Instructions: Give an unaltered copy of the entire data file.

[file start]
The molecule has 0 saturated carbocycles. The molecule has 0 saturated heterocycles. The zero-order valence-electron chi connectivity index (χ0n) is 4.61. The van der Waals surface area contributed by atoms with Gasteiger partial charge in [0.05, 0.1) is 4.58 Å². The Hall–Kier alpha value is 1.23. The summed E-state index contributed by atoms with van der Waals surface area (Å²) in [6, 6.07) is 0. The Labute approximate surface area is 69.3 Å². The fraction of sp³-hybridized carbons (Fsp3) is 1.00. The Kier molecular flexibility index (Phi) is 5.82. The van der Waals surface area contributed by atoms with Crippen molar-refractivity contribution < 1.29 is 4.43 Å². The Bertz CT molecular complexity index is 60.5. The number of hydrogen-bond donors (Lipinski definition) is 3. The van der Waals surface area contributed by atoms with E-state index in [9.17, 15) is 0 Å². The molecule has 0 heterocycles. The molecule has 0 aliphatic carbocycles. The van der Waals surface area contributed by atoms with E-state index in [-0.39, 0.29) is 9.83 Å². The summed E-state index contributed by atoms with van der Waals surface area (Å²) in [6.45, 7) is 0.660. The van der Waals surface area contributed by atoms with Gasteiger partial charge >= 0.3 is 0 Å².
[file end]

The molecule has 0 saturated carbocycles. The molecule has 0 saturated heterocycles. The zero-order valence-electron chi connectivity index (χ0n) is 4.61. The van der Waals surface area contributed by atoms with Gasteiger partial charge in [0.05, 0.1) is 4.58 Å². The Hall–Kier alpha value is 1.23. The summed E-state index contributed by atoms with van der Waals surface area (Å²) in [6, 6.07) is 0. The Labute approximate surface area is 69.3 Å². The fraction of sp³-hybridized carbons (Fsp3) is 1.00. The Kier molecular flexibility index (Phi) is 5.82. The van der Waals surface area contributed by atoms with Crippen molar-refractivity contribution < 1.29 is 4.43 Å². The Bertz CT molecular complexity index is 60.5. The number of hydrogen-bond donors (Lipinski definition) is 3. The van der Waals surface area contributed by atoms with E-state index in [9.17, 15) is 0 Å². The molecule has 0 heterocycles. The molecule has 0 aliphatic carbocycles. The van der Waals surface area contributed by atoms with E-state index in [-0.39, 0.29) is 9.83 Å². The summed E-state index contributed by atoms with van der Waals surface area (Å²) in [6.45, 7) is 0.660. The van der Waals surface area contributed by atoms with Gasteiger partial charge >= 0.3 is 0 Å².